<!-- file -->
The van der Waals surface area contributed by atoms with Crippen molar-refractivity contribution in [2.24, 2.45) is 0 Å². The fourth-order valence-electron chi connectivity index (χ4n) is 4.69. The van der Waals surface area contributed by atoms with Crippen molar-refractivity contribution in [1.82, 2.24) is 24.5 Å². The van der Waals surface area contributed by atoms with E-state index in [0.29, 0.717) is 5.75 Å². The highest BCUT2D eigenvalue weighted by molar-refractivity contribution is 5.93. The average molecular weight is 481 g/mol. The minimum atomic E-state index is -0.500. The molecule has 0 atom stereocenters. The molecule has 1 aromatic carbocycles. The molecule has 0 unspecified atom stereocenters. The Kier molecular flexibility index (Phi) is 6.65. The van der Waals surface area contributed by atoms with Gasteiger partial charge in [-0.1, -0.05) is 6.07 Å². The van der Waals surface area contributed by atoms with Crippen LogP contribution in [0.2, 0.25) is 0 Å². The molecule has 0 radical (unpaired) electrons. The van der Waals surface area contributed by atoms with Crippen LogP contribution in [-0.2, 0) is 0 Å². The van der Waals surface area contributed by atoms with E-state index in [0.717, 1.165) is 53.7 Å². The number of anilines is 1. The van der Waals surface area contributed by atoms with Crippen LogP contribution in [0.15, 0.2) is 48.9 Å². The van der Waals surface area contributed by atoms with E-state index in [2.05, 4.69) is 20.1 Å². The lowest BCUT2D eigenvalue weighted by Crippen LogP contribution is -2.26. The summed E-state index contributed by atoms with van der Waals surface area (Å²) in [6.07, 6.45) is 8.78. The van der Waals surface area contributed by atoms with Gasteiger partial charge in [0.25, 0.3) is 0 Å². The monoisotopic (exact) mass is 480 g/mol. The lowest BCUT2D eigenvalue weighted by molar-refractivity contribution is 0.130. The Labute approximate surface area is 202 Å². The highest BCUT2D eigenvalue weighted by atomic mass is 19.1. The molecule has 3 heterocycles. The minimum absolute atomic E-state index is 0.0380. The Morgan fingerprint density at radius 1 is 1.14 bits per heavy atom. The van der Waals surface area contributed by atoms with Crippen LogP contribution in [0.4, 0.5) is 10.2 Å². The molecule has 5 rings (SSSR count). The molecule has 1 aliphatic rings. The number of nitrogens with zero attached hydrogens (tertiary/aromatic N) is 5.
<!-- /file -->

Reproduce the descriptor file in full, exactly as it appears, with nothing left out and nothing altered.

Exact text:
The van der Waals surface area contributed by atoms with Crippen molar-refractivity contribution in [2.24, 2.45) is 0 Å². The fourth-order valence-electron chi connectivity index (χ4n) is 4.69. The van der Waals surface area contributed by atoms with Crippen molar-refractivity contribution in [1.82, 2.24) is 24.5 Å². The van der Waals surface area contributed by atoms with E-state index in [0.29, 0.717) is 5.75 Å². The highest BCUT2D eigenvalue weighted by molar-refractivity contribution is 5.93. The average molecular weight is 481 g/mol. The minimum atomic E-state index is -0.500. The molecule has 0 atom stereocenters. The molecule has 1 aromatic carbocycles. The molecule has 0 unspecified atom stereocenters. The Kier molecular flexibility index (Phi) is 6.65. The van der Waals surface area contributed by atoms with Gasteiger partial charge in [-0.1, -0.05) is 6.07 Å². The van der Waals surface area contributed by atoms with Crippen LogP contribution in [0.2, 0.25) is 0 Å². The molecule has 0 radical (unpaired) electrons. The van der Waals surface area contributed by atoms with Crippen LogP contribution in [-0.2, 0) is 0 Å². The van der Waals surface area contributed by atoms with E-state index in [0.717, 1.165) is 53.7 Å². The number of anilines is 1. The van der Waals surface area contributed by atoms with Crippen LogP contribution in [0.15, 0.2) is 48.9 Å². The van der Waals surface area contributed by atoms with E-state index in [2.05, 4.69) is 20.1 Å². The lowest BCUT2D eigenvalue weighted by Crippen LogP contribution is -2.26. The summed E-state index contributed by atoms with van der Waals surface area (Å²) in [6.07, 6.45) is 8.78. The van der Waals surface area contributed by atoms with Gasteiger partial charge in [0.25, 0.3) is 0 Å². The monoisotopic (exact) mass is 480 g/mol. The lowest BCUT2D eigenvalue weighted by molar-refractivity contribution is 0.130. The Labute approximate surface area is 202 Å². The highest BCUT2D eigenvalue weighted by atomic mass is 19.1. The molecule has 3 heterocycles. The minimum absolute atomic E-state index is 0.0380. The Morgan fingerprint density at radius 1 is 1.14 bits per heavy atom. The van der Waals surface area contributed by atoms with Crippen LogP contribution in [0.4, 0.5) is 10.2 Å². The molecule has 5 rings (SSSR count). The molecule has 1 aliphatic rings. The number of nitrogens with zero attached hydrogens (tertiary/aromatic N) is 5.